Around at the end of 2014, I decided to gift my self the gift of health for the festive holidays. I had spent a lot of 2014 in bed with Roseanne (yes the 90s sitcom), at my desk drawing and drinking all of the boozes. I had just moved to Edinburgh and what no one talks about is the fact that regardless of how much you actually want to move somewhere, there will always be an adjustment period. Someone at the time told me that it was going to take four months to settle in. I was promised literature on the subject, but as that never came, I always just reference this “fact” to just someone I temped with. (It doesn’t stop to amaze me how people that have such a brief interaction with you in life can sometimes have such a lasting impact.) I now always give something like a new job, new house or a new country the four-month trial period. It doesn’t mean I’m guaranteed to like any of those things at the end of the four months, but the adjustment period theory stands.
So back to end of 2014, I was in my adjustment period in Edinburgh for a while and had fallen into some pretty slack habits with no one who really knew me around to call me up on them. Plus the fabulous Scottish weather enabled me to hide away in huge clothes. Let’s face it; I was doing exactly what I wanted. Who doesn’t want to go home after a long grey cold day at a crap office job to a bottle of red wine, cheesy pizza and trash TV … IN BED?!
Then I looked in the mirror one day and decided enough was enough. There was no real moment of crying while trying to fit into a pair of jeans that I brought with me from Melbourne nor breaking a chair in public. In all honesty, I only really gained about 5kg /11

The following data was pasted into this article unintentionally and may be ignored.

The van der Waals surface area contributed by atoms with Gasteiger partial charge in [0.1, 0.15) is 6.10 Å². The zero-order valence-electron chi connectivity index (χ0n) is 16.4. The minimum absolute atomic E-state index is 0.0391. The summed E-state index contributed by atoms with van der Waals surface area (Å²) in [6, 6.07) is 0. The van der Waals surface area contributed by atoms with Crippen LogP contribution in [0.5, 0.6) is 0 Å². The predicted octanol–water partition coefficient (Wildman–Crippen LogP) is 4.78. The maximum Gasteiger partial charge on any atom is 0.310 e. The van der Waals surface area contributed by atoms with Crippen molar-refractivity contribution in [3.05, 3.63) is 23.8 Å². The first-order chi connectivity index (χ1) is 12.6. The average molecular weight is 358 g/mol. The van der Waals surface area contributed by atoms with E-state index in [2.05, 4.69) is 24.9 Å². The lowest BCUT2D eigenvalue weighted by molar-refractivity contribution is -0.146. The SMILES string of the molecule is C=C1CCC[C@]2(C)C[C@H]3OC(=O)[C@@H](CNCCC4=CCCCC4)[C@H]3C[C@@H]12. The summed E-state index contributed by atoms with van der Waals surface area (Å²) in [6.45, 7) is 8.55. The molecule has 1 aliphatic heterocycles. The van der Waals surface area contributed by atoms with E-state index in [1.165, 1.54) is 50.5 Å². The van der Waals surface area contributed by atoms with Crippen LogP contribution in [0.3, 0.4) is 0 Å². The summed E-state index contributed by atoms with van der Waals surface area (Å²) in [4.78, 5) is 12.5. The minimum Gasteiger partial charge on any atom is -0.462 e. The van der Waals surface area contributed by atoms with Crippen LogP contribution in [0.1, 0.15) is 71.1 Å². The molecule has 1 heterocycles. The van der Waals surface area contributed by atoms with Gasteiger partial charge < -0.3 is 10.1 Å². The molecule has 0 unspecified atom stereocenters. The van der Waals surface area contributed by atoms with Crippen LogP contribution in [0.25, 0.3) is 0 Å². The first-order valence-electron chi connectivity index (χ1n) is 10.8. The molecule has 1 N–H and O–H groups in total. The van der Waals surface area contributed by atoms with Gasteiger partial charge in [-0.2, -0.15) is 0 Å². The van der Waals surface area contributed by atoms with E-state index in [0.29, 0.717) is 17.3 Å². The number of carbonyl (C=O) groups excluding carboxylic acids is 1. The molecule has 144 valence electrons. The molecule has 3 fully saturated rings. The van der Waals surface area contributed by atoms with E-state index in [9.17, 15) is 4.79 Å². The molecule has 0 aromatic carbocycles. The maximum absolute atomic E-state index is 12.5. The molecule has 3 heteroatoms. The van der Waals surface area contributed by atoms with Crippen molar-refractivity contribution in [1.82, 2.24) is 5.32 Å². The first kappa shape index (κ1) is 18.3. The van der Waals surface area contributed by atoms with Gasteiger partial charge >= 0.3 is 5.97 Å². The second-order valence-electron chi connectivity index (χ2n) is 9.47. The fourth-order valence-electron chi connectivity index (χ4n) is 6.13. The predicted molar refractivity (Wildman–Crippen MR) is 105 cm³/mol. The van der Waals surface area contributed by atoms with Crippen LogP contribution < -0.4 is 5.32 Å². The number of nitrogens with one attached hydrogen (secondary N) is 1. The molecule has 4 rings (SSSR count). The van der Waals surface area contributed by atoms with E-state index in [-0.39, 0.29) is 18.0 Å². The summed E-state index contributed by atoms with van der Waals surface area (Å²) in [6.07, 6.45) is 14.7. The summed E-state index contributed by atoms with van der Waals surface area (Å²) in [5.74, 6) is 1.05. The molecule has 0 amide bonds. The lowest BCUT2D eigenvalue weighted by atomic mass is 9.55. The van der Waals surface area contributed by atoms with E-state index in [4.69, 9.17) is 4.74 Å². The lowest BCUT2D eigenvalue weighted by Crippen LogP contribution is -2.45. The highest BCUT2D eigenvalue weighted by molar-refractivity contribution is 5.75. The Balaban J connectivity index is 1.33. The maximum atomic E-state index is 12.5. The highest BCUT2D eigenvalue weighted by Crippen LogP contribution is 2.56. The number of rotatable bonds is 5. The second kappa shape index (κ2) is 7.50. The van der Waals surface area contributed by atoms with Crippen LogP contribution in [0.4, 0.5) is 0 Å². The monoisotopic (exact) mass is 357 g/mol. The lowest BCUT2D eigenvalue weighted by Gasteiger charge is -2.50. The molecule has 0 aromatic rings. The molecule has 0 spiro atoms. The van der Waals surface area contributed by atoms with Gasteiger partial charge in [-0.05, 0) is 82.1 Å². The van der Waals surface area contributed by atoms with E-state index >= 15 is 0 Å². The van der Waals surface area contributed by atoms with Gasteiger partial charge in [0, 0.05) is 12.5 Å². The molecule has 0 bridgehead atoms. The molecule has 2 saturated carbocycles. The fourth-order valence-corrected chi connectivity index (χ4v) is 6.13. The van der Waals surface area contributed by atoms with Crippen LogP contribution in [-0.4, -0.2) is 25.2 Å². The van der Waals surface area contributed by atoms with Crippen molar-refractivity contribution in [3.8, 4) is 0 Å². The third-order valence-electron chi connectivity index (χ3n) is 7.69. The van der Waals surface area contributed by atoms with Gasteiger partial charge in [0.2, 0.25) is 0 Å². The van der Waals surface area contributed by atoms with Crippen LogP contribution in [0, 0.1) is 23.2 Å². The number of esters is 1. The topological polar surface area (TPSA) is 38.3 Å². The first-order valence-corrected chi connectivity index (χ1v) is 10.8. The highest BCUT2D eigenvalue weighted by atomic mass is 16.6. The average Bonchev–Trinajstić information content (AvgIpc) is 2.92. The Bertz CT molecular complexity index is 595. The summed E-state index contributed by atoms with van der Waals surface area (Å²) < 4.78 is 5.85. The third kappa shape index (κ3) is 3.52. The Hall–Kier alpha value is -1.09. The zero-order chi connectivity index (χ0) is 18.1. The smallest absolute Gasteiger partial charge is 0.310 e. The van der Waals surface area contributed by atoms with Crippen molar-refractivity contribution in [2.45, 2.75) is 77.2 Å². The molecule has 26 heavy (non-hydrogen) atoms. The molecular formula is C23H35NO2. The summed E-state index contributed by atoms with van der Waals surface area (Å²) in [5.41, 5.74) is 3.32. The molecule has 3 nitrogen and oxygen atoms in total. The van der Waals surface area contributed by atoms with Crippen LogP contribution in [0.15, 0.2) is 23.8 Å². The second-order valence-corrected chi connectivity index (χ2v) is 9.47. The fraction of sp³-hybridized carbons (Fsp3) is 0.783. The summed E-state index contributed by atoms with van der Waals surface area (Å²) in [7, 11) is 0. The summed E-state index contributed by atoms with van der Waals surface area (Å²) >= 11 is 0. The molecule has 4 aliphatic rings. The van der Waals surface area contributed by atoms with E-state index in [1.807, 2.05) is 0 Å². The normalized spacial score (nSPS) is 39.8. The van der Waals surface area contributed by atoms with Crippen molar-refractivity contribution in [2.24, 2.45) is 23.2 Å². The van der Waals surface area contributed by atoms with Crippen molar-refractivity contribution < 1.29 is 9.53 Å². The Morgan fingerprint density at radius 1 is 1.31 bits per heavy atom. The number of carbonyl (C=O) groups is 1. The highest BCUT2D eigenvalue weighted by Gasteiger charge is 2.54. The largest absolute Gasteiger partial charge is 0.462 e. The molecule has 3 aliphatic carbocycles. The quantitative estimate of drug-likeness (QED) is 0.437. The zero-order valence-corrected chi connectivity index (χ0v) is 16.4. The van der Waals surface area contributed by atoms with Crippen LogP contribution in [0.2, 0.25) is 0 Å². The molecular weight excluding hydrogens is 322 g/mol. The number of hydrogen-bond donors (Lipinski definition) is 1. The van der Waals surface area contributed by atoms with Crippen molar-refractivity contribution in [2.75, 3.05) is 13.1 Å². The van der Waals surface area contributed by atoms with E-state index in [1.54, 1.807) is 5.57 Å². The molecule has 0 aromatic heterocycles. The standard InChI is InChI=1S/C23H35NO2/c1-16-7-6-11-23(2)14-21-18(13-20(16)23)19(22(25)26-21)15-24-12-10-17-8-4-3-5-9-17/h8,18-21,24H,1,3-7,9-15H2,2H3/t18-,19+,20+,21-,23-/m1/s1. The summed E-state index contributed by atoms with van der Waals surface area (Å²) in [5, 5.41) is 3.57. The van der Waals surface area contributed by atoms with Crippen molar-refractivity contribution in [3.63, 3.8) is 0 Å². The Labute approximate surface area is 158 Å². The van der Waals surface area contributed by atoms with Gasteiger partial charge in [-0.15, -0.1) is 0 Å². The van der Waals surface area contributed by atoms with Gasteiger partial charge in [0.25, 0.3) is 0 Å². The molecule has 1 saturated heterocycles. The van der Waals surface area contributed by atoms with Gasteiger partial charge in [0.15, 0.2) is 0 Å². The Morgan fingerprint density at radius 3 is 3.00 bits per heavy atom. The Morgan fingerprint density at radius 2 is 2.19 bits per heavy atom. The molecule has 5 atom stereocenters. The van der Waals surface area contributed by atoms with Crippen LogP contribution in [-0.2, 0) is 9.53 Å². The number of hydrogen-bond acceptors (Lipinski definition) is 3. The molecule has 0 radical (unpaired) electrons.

pounds/.8 stone but it was the general laziness and waste of my own life that really got to me. I realized that I was basically wasting my life away and having no energy due to poor health choices is a vicious cycle. So I gave my self the gift of health for the holidays and joined a gym! The plan was to see how I’d go and then maybe gift myself the gift of television for my birthday that was a few months away.
It was somewhat a bumpy ride but I never lost motivation. I think because I had changed my mindset it was a lasting lifestyle change and not a form of punishment. I have always been a passionate salad eater and fan of breakfast so for me, the key was really to become more active and do the pizza-and-wine-in-bed nights as a treat and not as a Tuesday night regular.
By the time I left Edinburgh at the end of 2015, I was full of energy and looked my best. Most importantly, my mental health improved a lot too. I am (this is not a joke) quite a pessimist with dashes of depression, slashes of toska and strokes of anxiety kinda gal, but enough about me a classical Russian literature character for now. The whole fitness kick had really cleared up my mind too.
Now that I’m back in Melbourne, I’ve again been through the four-month adjustment period and am finally back on the path of health. The best thing I’ve been able to find in terms of exercise for me is barre classes. Back in Edinburgh I swore by callenetics but barre is my favorite of the options currently available in Melbourne.